Just hours after the death of Philip Seymour Hoffman, the National Enquirer published an article in which they claimed to quote the actor’s friend, the playwright David Bar Katz, as saying he and Philip had been lovers and this was why Hoffman has split with his female partner. It also said Katz has seen Philip using drugs and that he “wanted heroin and the gay life.”
Very shortly afterwards, Katz denounced the article, saying he’d never said any such thing and that it was all a pack of lies. He also launched a $50 million lawsuit against the Enquirer, with his lawyers saying, “The story is a complete fabrication: There was no interview. Bar Katz and Hoffman were never lovers. Bar Katz did not see Hoffman freebasing cocaine the night before he died, or at any other time. Bar Katz never saw Hoffman use heroin or cocaine.”
Shortly afterwards the National Enquirer removed the article and apologised.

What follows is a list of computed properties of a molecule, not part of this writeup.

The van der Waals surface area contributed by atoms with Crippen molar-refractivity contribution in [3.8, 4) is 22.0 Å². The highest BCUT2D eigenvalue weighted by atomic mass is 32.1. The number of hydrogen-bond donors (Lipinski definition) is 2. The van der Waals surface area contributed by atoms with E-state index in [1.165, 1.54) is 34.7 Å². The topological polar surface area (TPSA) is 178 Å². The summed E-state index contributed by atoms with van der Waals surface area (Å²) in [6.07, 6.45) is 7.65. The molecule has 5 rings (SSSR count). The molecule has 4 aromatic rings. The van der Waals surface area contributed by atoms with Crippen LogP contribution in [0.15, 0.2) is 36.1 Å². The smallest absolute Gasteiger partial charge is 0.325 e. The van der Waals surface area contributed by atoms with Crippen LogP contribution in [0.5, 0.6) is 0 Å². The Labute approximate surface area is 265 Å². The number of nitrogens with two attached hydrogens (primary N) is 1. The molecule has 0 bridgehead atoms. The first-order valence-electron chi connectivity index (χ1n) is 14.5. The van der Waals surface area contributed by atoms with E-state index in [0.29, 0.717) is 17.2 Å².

Now the lawsuit has been settled, with the New York Times reporting that as a result, ‘Mr. Katz said he had formed the American Playwriting Foundation, which will give out an annual prize of $45,000 for an unproduced play. In honor of Mr. Hoffman’s dogged pursuit of artistic truth, it will be called the Relentless Award.
‘The foundation and the prize are being paid for by The Enquirer and its publisher, American Media Incorporated, under a settlement of the lawsuit… As part of the agreement, The Enquirer has also bought a full-page advertisement in the main news section of The New York Times on Wednesday. In it, The Enquirer says it was duped by a person claiming to be the same Mr. Katz.’
The exact amount of money The Enquirer will play has now been revealed, but Katzs’ lawyer sais, “It’s enough for the foundation to give out these grants for years to come.” Katz himself will get no financial enrichment from the settlement, although it’s great he found a way to turn something that was rather ugly into something positive.